Court partially reinstates federal contractor vaccine mandate

Dive Brief:

  • The U.S. 11th Circuit Court of Appeals partially reinstated President Joe Biden’s COVID-19 vaccine mandate for federal contractors, but still exempted seven states and members of Associated Builders and Contractors from having to the get the shot.
  • The ruling at least temporarily bars the vaccine mandate for ABC’s members engaged in federal procurement contracts, as well as state agencies from the seven states party to the original suit: Georgia, Alabama, Idaho, Kansas, South Carolina, Utah and West Virginia. 
  • But in other cases, the 11th Circuit said a Georgia federal district judge’s ruling from December that blocked the mandate nationally was too broad. “Here, the district court relied on improper considerations to justify its nationwide injunction,” the 11th District’s ruling said.

Dive Insight:

Executive Order 14042, which Biden issued in September 2021, required parties contracting with the federal government to have their workers vaccinated against COVID-19. The order used the federal Procurement Act, which sets rules for government contracts, as its legal basis.

Georgia, six other states and the ABC challenged the mandate, arguing that the Procurement Act didn’t give the president the power to require vaccines. In December, Georgia Federal District Court Judge Stan Baker agreed, and issued an injunction on the order nationwide.

The federal government appealed, which resulted in Friday’s ruling. It also prompted ABC to claim victory in the case. 

“The court has made it clear that ABC members and state plaintiffs ‘need not comply with the vaccination requirement in their capacity as contractors, and they are not responsible for including that requirement in lower-tier subcontracts,’” said Ben Brubeck, ABC’s vice president of regulatory, labor and state affairs, in a statement.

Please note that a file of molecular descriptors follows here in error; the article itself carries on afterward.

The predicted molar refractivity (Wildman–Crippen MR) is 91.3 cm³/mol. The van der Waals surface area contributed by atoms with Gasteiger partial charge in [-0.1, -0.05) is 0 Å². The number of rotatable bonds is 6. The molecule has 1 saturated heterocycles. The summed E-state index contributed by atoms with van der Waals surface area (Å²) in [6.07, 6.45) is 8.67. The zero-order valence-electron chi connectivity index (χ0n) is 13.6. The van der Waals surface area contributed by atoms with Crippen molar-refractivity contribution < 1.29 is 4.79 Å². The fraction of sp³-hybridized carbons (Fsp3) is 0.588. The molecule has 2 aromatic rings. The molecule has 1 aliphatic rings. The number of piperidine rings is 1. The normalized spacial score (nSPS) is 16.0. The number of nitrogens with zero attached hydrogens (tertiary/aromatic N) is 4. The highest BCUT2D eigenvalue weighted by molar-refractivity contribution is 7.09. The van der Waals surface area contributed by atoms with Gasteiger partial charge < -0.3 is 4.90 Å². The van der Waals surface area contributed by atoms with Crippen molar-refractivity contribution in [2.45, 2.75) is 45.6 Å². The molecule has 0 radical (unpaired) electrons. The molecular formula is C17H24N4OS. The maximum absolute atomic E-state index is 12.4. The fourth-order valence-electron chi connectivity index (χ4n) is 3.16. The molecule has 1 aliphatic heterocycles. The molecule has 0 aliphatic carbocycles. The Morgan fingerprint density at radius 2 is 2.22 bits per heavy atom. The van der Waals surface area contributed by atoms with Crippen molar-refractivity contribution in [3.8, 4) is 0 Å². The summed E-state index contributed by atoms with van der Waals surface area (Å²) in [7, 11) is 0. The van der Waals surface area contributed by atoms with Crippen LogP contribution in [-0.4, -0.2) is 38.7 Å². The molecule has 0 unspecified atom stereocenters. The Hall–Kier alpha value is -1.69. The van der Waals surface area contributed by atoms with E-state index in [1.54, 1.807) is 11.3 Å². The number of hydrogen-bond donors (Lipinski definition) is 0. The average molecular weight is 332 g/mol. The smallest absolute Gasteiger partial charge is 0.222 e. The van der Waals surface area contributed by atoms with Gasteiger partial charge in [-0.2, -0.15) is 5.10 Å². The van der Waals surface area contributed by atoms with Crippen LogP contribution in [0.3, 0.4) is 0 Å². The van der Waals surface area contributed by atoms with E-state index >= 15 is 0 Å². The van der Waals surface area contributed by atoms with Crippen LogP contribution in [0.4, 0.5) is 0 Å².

The administration stopped enforcing the mandate after the Georgia ruling in December, and as of Monday, the Office of Management and Budget reportedly indicated that agencies shouldn’t start doing so now, according to Government Executive magazine.  

According to a post by attorneys from McGuireWoods, as a result of injunctions in other cases, the executive order is also still enjoined in Alaska, Arizona, Arkansas, Florida, Indiana, Iowa, Kentucky, Louisiana, Mississippi, Missouri, Montana, Nebraska, New Hampshire, North Dakota, Ohio, South Dakota, Tennessee and Wyoming.

In total, that means the vaccine mandate is not enjoined in the remaining 25 states. Whatever the administration does from here, legal experts say that gives the White House some claim for a win in the case, too.

Carol Sigmond, a partner in the construction and litigation practice groups at the Greenspoon Marder law firm, said she believed the administration would ultimately lose again if it challenged the 11th Circuit’s ruling all the way to the Supreme Court.

But she also saw plenty of reason for the administration not to take that action, or at least take its time doing so.

“Joe Biden’s in the middle of an epidemic, and he’s got to get as many shots in arms as he can, as fast as he can. He doesn’t care how he does it,” Sigmond said of the reasoning behind the original executive order. “So he takes a risk, and he winds up with [half] the states. To me, he probably feels like he won.”

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